The quest for a practical composite car body which meets both cost and structural integrity requirements came closer to becoming reality after a test by the Big Three American automakers, Chrysler, Ford, and General Motors, proved that a composite front end on a Ford Escort could pass a 35 mile per hour impact test. The coalition of automakers is now focusing its efforts on the feasibility of mass producing composite car parts. By assembling certain "focal groups" to assess various parameters of the production method, the Automotive Composites Consortium (ACC) hopes to make composite car parts as cheap or cheaper than the traditional steel parts used today. By lowering the cycle time, minimizing waste, and advancing molding technology the ACC believes that composites are a viable material for use in the future. The paper also gives good insight into future manufacturing processes that will yield better, more consistant parts.Even if the amount of money invested in the project is high, the results of the findings should prove beneficial to all of industry, as composite technology continues to gain widespread acceptance and use.
Summary by C. Toth, Spring 1998.



Popular Mechanics, PP. 74-77, December 1997

About half of 600,000 U.S. steel-concrete bridges need repair. Fiberglass composite bridges could extend its life four times over the previous material. The material costs roughly more than five times, though, they are five times lighter, faster to build, and possibly self-maintained, which means more economical overall. Sun ray, however, might reduce their strength.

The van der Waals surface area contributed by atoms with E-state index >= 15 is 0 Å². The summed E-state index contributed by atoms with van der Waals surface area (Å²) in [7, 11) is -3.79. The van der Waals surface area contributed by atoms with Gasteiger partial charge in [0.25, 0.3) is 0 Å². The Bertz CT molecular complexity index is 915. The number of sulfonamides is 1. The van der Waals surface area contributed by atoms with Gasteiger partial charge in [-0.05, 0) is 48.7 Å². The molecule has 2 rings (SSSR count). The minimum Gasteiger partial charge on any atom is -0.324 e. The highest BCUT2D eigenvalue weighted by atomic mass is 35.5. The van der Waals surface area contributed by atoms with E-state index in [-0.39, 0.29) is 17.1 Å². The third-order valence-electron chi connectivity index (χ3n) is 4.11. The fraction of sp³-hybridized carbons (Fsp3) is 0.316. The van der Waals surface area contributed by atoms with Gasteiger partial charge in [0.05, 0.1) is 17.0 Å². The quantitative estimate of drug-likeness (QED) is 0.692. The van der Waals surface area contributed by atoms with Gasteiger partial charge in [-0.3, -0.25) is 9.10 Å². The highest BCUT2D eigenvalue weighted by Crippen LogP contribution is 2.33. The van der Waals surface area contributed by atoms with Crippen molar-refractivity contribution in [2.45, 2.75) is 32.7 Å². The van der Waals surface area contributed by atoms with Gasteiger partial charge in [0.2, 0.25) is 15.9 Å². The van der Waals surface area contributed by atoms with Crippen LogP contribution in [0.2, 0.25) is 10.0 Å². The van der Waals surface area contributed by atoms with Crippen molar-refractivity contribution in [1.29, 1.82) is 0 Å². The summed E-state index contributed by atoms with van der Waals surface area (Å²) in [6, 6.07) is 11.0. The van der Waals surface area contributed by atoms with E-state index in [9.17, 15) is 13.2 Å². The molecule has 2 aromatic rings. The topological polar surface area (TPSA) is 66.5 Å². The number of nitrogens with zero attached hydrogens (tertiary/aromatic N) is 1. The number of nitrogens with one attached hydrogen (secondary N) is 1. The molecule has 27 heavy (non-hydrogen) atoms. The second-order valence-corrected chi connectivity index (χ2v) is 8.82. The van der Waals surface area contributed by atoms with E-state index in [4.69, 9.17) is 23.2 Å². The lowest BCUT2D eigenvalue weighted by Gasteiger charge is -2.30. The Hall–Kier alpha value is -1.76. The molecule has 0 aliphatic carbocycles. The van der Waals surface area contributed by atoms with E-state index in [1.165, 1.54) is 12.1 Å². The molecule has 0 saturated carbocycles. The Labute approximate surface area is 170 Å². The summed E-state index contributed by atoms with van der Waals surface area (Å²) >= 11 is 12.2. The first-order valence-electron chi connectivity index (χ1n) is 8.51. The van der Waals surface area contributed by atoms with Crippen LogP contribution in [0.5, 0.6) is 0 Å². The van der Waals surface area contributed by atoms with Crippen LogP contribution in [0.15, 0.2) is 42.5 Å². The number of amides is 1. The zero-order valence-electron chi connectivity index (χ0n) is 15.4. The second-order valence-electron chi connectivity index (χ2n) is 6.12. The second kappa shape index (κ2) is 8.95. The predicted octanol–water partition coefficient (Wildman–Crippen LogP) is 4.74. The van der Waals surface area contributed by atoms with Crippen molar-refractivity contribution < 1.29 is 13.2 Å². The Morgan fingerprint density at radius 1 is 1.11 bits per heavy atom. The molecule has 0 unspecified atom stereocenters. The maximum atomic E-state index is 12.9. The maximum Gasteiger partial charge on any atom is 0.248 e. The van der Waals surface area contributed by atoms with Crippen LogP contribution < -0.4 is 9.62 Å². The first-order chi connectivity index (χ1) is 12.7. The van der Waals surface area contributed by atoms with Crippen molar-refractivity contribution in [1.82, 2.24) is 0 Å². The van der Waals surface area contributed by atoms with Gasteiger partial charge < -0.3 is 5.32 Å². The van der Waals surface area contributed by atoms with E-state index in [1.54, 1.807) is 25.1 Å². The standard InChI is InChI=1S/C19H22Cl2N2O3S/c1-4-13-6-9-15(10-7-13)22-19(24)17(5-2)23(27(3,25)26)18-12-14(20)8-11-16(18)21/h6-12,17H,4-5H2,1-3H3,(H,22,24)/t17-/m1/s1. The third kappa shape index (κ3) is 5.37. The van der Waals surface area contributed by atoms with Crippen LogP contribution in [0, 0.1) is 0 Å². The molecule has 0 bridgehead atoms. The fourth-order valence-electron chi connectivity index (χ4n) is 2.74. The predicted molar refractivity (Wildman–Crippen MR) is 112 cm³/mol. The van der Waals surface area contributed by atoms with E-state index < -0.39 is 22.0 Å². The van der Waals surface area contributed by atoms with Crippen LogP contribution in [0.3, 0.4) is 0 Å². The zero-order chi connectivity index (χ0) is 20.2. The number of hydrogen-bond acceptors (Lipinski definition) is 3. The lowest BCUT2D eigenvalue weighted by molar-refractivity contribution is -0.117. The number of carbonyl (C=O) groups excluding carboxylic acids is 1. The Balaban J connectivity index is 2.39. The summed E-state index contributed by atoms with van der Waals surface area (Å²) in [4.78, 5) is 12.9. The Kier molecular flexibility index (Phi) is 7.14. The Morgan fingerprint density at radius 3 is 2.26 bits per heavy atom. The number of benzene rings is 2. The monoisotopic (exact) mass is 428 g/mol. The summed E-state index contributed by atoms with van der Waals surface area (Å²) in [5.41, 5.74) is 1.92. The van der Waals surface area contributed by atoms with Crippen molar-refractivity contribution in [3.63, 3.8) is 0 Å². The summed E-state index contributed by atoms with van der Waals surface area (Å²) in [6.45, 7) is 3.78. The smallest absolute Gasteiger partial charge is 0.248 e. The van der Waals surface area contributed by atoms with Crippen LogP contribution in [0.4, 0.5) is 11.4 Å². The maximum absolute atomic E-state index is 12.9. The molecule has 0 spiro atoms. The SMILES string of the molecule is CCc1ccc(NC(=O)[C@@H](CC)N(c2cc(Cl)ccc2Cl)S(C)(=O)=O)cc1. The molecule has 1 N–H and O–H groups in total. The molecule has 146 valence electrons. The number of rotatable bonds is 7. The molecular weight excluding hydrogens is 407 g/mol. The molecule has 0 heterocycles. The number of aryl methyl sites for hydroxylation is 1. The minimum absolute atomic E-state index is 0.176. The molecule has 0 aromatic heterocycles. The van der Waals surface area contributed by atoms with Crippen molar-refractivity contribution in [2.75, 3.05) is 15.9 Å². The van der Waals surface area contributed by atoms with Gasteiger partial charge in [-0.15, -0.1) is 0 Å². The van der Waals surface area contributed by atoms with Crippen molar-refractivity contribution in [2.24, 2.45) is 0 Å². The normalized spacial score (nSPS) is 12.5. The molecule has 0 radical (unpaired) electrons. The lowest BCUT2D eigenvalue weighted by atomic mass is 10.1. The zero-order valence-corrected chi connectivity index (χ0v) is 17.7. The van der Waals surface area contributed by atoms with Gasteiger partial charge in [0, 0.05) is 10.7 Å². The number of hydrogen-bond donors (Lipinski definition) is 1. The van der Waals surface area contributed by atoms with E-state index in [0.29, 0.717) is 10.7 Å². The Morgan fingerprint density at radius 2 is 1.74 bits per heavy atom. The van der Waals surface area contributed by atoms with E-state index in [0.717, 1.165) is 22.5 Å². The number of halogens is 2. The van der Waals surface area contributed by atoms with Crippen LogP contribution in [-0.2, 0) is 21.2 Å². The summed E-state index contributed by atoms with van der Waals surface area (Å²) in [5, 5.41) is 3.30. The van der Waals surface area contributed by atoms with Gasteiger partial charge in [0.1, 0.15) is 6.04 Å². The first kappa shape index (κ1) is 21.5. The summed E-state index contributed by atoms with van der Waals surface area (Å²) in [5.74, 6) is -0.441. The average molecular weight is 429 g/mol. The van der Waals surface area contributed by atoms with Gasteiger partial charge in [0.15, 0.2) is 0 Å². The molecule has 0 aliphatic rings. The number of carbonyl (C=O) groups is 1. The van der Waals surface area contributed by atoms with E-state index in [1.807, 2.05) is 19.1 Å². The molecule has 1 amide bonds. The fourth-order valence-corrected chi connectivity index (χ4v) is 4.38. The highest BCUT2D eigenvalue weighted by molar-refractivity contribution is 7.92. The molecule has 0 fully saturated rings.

Summary by I.S. Lam, Spring 1998.



Advanced Materials and Processes, PP. 49-50, June 1997

This brief article in the magazine's "Tech Spotlight" section explains how composite materials can benefit the sporting goods industry and consumer. It explains the recent reduction in cost that allows composites to be a viable alternative in manufacturing of consumer products such as golf clubs and hockey sticks. The article also gives specific examples of the benefits of of composites, citing lower weight and higher strength in several pieces of sporting equipment. There is also a useful comparison of thermosets vs thermoplastics.
Summary by N.V. Carter, Spring 1998.



Advanced Materials and Processes, PP. 47-48, Feb. 1997

This article, also a "Tech Spotlight", explains the use of sheet-molding composite (SMC) in the automobile industry. It includes a good explanation of the process used to create parts from sheet-molded composite, then goes on to compare the attributes of SMC components to their metal alternatives. There is also a nice explanation of the recyclability of SMC parts.
Summary by N.V. Carter, Spring 1998.



New Scientist, PP. 37-40, March 8, 1997

This article is a detailed, thorough explanation of the benefits, manufacture, and theories of metal-matrix composites. The article examines a few metal-matrix composites in depth, explaining at a molecular level why the composite material acts the way it does. The article details the manufacturing processes for the microfilaments, and finishes with a short look into the future of the role of `metal-matrix composites in the field of medicine.
Summary by N.V. Carter, Spring 1998.